How to Setup Your Work-from-Home Office

Your work-from-home setup should be as productive and comfortable as possible. Here are our tips on how not to cramp your home and cramp your back at the same time.

Create a dedicated work space

Your home is primarily a place for relaxing, eating and sleeping, under normal circumstances. But now that it’s also your place of work, we recommend creating a designated work space that’s separate from the rest of these areas (i.e. your couch and bed should not double as a desk).

For one, a couch or bed is probably the least comfortable place to work from (don’t let the plush cushions and down comforter fool you). In fact, they are doing a doozy on your posture as they compromise proper alignment. Despite the name, a laptop really should not be used on your lap - it can lead to neck and shoulder pain, and over time, unnatural curvature in the spine.

Second, we believe it’s important for productivity to separate work from home life, even if it’s as narrow as one room or one seat away - social (work) distance. Work - life balance is even more important these days and creating boundaries, both physical and schedule-wise, can help.

Use a desk

Find a table or desk to make your workstation. Ideally, your screen is at the height of your head and is at eye level. A typical dining room table is too low for your monitor. It forces you to look down at the screen, which will lead to neck and upper back pain over time. Ideally, you can raise your screen, either with a dedicated stand (we like this portable one from Roost) or even a few empty Amazon boxes.

If you are at a seated desk, make sure your feet can easily reach the floor and that you are sitting upright. Check-in with yourself every now and then to make sure you’re engaging your shoulder blades and not curving in the chest area.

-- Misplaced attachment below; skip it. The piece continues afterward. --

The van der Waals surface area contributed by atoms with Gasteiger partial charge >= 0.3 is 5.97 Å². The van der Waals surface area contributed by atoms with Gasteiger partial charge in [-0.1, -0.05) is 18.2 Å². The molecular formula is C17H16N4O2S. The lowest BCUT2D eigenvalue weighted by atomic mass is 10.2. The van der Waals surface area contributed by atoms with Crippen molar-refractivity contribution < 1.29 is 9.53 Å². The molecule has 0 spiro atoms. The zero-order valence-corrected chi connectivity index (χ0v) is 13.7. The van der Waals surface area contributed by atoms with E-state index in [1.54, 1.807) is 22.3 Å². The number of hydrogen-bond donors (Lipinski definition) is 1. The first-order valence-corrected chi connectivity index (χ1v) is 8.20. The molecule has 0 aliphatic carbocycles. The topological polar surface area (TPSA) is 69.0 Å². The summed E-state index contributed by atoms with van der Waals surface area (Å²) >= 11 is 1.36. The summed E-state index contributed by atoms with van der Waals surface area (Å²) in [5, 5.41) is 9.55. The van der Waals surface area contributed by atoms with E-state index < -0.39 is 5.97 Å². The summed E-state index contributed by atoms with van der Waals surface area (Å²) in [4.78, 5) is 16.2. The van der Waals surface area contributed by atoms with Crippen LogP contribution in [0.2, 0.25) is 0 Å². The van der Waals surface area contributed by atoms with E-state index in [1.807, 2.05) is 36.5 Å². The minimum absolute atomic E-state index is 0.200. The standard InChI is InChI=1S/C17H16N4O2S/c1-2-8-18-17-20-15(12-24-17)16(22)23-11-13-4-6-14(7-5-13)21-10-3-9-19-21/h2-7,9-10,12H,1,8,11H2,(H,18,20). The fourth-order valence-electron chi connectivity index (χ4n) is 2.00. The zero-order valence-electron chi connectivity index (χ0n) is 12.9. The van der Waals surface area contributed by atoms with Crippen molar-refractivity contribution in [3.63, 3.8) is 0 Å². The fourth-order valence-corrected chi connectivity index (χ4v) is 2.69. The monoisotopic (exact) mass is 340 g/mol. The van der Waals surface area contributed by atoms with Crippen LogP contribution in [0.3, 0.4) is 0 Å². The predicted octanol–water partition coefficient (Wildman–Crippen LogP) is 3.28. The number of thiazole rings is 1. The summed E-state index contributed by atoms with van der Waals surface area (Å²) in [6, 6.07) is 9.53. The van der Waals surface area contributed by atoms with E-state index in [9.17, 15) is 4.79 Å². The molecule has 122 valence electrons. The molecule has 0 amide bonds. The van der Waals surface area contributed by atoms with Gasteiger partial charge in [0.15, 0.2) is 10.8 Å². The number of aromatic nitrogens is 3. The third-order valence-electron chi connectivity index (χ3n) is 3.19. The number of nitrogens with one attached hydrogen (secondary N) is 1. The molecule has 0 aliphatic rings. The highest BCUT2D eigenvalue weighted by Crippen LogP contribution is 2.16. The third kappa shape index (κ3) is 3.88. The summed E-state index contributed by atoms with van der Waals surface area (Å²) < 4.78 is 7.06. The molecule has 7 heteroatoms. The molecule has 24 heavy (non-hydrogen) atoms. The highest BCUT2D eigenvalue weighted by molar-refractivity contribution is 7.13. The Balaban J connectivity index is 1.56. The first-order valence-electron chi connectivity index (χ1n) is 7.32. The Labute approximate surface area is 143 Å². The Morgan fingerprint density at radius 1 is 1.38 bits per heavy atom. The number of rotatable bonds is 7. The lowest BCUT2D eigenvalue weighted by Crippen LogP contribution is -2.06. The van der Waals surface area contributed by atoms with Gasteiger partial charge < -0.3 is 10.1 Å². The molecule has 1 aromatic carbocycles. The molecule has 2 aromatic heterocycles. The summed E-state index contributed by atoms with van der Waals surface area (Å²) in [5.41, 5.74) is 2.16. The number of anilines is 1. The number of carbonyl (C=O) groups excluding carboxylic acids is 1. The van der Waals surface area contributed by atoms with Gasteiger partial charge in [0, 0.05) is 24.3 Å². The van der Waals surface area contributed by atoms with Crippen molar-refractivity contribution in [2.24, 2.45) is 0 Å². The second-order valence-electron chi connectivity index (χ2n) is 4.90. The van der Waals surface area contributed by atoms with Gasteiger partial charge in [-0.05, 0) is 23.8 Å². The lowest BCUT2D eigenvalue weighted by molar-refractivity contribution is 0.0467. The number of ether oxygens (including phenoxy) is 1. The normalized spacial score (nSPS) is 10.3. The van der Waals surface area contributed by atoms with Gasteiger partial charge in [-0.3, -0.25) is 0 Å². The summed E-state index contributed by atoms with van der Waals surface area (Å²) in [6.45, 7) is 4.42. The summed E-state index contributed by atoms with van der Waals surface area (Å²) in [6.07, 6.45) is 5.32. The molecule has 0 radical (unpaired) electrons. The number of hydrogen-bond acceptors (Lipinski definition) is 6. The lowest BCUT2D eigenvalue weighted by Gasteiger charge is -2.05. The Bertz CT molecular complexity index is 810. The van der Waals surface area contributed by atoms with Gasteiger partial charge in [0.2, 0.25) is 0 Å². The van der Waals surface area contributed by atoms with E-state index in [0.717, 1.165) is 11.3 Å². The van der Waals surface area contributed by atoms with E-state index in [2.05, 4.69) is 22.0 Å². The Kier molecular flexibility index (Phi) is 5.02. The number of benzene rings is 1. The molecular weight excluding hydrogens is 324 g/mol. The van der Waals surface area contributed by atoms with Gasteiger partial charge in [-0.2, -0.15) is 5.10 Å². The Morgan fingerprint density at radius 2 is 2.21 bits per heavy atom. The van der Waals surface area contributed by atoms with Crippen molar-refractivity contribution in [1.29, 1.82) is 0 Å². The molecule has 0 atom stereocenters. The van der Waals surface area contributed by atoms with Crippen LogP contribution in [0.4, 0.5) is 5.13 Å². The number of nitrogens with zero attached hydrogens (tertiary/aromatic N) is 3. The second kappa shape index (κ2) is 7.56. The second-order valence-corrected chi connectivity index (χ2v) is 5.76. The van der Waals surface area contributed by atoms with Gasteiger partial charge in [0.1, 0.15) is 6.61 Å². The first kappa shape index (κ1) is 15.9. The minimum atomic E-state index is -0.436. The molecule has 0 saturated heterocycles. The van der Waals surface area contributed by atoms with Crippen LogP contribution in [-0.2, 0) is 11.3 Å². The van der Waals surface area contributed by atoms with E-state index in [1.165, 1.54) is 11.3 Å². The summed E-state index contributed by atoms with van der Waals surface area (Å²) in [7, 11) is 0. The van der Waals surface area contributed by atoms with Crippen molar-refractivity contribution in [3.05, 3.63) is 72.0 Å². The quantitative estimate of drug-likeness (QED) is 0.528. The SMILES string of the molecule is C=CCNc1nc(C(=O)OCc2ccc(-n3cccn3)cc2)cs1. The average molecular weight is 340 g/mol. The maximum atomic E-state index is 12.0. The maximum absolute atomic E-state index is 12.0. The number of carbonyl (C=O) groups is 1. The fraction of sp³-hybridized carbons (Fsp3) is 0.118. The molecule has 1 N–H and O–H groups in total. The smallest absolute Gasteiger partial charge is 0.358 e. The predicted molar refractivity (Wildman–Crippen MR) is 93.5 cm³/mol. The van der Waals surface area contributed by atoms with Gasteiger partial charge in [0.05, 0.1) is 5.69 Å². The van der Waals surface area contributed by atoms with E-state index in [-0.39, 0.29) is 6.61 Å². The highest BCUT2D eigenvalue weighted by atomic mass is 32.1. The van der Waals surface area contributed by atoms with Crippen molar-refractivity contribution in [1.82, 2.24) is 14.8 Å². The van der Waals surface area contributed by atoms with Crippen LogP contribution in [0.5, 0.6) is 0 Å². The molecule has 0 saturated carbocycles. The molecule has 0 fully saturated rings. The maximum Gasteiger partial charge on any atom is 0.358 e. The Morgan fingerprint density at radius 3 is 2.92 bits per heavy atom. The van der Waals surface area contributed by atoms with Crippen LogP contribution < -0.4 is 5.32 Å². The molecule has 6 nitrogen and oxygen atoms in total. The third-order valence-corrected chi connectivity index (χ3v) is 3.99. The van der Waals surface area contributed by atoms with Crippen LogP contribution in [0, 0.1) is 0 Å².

Ideally, use a standing desk. Again, if you don’t have one, you can build one by using boxes. Use a bar or countertop if you have one so that you’re starting from a higher base. Standing can easily eliminate the tendency to slouch into a desk chair and also puts the body in better alignment. It forces you to slightly engage core and glute muscles, which easily go slack when sitting.

Get moving

Make sure you’re moving around at least once an hour. Whether it’s going to the kitchen to get a glass of water or doing a few quick stretch*s, changing up your position is key. Staying stagnant is your worst enemy. Even a bathroom break counts!

Check out this routine of stretch*s designed to relieve tension from working from home. Stay well and productive!

Use a full-sized keyboard and mouse

If your laptop keyboard is too small, we recommend using a separate keyboard. Your wrists and fingers should be as comfortable and relaxed as possible. Ideally, your keyboard is right at the height of your elbows at about a 90 degree angle. If you move your laptop up to eye level, this means that your keyboard will likely be too high, too (time for a separate keyboard). Additionally, a track pad on a laptop can also cause discomfort. We recommend using a separate mouse.

Relieve tension with these easy wrist and forearm stretches that can be done from your desk.

Get a headset

If you haven’t already gotten used to one, now’s the time. Holding your iPhone up to your ear for hour-long calls is a sure way to get a crick in your neck. Save yourself the trouble and invest in some headphones - wireless, wired - whatever your preference. Or, if you don’t have to worry about bothering a “co-worker” at home, make use of the speaker function. Putting your feet up on the desk and leaning back while giving directions over the phone is completely optional.

Let there be light

Pick a spot for your desk that gets natural light. It will help you stay alert, engaged and aware of the outside world… it’s all too easy to let day slip into night if you don’t have a window to give you cues. Additionally, exposure to the natural cycles of the day will also help set your own circadian rhythms and ultimately lead to a better night’s rest. Without a daily commute, lunchtime walk or coffee break, you may be less in touch with the cycles of the day.